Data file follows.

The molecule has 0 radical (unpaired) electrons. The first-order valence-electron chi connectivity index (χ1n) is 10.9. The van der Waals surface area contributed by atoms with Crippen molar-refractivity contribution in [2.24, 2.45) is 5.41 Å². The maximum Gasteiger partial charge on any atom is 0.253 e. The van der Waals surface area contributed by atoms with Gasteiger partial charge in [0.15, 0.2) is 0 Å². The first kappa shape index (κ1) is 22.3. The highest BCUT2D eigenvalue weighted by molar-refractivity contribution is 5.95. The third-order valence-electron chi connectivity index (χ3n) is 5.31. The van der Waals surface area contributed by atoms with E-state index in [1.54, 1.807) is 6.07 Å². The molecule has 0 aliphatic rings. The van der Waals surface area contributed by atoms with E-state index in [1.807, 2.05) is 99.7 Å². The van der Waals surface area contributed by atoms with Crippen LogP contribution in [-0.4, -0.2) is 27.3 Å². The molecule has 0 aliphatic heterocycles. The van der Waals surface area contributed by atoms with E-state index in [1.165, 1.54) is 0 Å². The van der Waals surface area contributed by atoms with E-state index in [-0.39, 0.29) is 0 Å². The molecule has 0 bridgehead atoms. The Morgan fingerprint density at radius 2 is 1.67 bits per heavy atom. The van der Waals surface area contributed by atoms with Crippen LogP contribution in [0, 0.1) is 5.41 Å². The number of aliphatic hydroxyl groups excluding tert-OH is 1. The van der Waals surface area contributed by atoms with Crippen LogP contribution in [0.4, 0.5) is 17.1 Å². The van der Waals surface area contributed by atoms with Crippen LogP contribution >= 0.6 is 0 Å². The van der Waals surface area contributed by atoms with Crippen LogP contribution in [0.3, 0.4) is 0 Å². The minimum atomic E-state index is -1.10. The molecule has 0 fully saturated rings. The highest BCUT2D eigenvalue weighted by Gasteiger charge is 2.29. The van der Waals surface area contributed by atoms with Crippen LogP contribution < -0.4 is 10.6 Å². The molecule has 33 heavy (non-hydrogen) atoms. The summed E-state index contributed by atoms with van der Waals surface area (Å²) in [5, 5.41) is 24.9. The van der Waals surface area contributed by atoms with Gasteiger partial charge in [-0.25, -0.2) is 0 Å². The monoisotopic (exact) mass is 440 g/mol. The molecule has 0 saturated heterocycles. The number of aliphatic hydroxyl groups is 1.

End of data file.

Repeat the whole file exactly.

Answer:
The molecule has 0 radical (unpaired) electrons. The first-order valence-electron chi connectivity index (χ1n) is 10.9. The van der Waals surface area contributed by atoms with Crippen molar-refractivity contribution in [2.24, 2.45) is 5.41 Å². The maximum Gasteiger partial charge on any atom is 0.253 e. The van der Waals surface area contributed by atoms with Gasteiger partial charge in [0.15, 0.2) is 0 Å². The first kappa shape index (κ1) is 22.3. The highest BCUT2D eigenvalue weighted by molar-refractivity contribution is 5.95. The third-order valence-electron chi connectivity index (χ3n) is 5.31. The van der Waals surface area contributed by atoms with E-state index in [1.54, 1.807) is 6.07 Å². The molecule has 0 aliphatic rings. The van der Waals surface area contributed by atoms with E-state index in [1.807, 2.05) is 99.7 Å². The van der Waals surface area contributed by atoms with Crippen LogP contribution in [-0.4, -0.2) is 27.3 Å². The molecule has 0 aliphatic heterocycles. The van der Waals surface area contributed by atoms with E-state index in [1.165, 1.54) is 0 Å². The van der Waals surface area contributed by atoms with E-state index in [-0.39, 0.29) is 0 Å². The molecule has 0 bridgehead atoms. The Morgan fingerprint density at radius 2 is 1.67 bits per heavy atom. The van der Waals surface area contributed by atoms with Crippen LogP contribution in [0, 0.1) is 5.41 Å². The number of aliphatic hydroxyl groups excluding tert-OH is 1. The van der Waals surface area contributed by atoms with Crippen LogP contribution in [0.4, 0.5) is 17.1 Å². The van der Waals surface area contributed by atoms with Crippen LogP contribution >= 0.6 is 0 Å². The van der Waals surface area contributed by atoms with Crippen LogP contribution in [0.3, 0.4) is 0 Å². The minimum atomic E-state index is -1.10. The molecule has 0 fully saturated rings. The highest BCUT2D eigenvalue weighted by Gasteiger charge is 2.29. The van der Waals surface area contributed by atoms with Crippen LogP contribution < -0.4 is 10.6 Å². The molecule has 33 heavy (non-hydrogen) atoms. The summed E-state index contributed by atoms with van der Waals surface area (Å²) in [5, 5.41) is 24.9. The van der Waals surface area contributed by atoms with Gasteiger partial charge in [-0.25, -0.2) is 0 Å². The monoisotopic (exact) mass is 440 g/mol. The molecule has 0 saturated heterocycles. The number of aliphatic hydroxyl groups is 1.